4 Benefits of Pilates
1. Activating Core Workout
Pilates is arguably the best workout for strengthening the core. That's why the LIT Strength Machine converts into the ultimate Pilates reformer. It can help you improve the strength of your core muscles and build endurance. A Proteus Journal study shows Pilates can improve core muscles, cardiorespiratory, and circumference measurements in post-delivered women.
2. Improves flexibility and strength
One of the significant benefits of Pilates is improved cervical flexibility, trunk movement, hip joints, and overall flexibility of the body.
3. It helps manage back pain
Back pain is a common age-induced problem that's easily manageable with low-impact exercises. It has been found that Pilates is a much better alternative to manage chronic pain as compared to other forms of exercise or no workouts.
4. Prevents Injuries
A Brazilian study on the effect of Pilates on musculoskeletal disorders concluded that "it can be effective both for the treatment of conditions such as scoliosis, back pain, ankylosing spondylitis, and breast cancer and for preventing injuries in adults, elderly people, and athletes."
Pilates vs. weightlifting: Which is better for me?
When both Pilates and weight training offer many benefits, how do you decide which one to include in your fitness plan?
Again, the answer is not straightforward. Pilates vs. weight training choice depends on your end goal, your current fitness level, and how intense you want your workouts to be.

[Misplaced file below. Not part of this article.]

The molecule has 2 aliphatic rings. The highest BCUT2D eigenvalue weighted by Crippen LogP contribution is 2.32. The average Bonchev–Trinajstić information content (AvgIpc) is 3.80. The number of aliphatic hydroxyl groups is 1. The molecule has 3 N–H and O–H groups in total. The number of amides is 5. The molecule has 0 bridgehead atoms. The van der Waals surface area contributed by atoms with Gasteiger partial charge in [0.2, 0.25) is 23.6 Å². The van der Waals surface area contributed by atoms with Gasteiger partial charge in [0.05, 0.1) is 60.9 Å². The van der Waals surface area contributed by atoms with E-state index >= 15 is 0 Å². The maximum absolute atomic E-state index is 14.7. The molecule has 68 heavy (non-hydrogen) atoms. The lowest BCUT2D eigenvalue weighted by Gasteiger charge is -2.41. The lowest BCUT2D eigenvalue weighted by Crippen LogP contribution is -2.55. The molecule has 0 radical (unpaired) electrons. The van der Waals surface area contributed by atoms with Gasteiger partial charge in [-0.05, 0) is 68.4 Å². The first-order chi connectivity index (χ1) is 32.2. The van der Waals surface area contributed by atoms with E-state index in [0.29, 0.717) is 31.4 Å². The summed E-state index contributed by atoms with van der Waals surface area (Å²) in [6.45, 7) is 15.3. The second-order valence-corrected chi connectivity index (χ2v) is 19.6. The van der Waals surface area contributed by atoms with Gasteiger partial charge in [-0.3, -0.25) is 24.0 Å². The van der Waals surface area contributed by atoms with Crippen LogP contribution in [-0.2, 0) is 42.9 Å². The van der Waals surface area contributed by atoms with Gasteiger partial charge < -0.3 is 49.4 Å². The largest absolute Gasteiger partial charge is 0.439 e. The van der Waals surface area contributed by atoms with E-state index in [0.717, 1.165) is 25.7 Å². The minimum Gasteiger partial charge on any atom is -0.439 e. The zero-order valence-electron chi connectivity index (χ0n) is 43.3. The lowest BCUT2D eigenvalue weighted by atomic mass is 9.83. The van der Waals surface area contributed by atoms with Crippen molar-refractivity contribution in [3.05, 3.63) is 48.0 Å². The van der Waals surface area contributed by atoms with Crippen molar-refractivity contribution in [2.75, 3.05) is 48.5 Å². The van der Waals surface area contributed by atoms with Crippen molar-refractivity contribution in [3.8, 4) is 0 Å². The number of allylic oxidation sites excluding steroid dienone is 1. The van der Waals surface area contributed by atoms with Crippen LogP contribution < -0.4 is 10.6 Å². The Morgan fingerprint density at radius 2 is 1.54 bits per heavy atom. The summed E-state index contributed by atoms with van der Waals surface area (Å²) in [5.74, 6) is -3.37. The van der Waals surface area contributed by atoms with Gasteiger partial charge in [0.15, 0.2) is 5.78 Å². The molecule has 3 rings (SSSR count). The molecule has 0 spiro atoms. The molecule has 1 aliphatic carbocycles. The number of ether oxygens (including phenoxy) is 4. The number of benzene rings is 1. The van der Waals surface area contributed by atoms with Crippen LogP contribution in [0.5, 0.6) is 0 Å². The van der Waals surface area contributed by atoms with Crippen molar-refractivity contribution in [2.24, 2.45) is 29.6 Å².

We have covered some of the most common goals people have in mind.
What are your overall goals?
There is a distinguishable difference between a Pilates vs. a weight training body. One is a low-impact workout focused on strengthening the core and improving posture, while the other is focused on building muscle mass and bone density.
Simply put, if your goal is to maintain a lean, toned, yet strong, and active body shape, Pilates is ideal for you. But if you want to get bigger and bulkier, then weight training is the right choice. But to support both, you have to adjust your diet accordingly.
Pilates vs weight training for weight loss
The latter is the Pilates vs. weight training winner for weight loss evaluation. While both are excellent for weight loss, Pilates is a form of cardio that has limited weight loss gains. With weight training, you can burn calories faster and have better excess post-exercise oxygen consumption.
But you must remember that weight training and Pilates will be practical for weight loss unless you add diet to the regime.
Should you do Pilates or weight training if you suffer from an injury?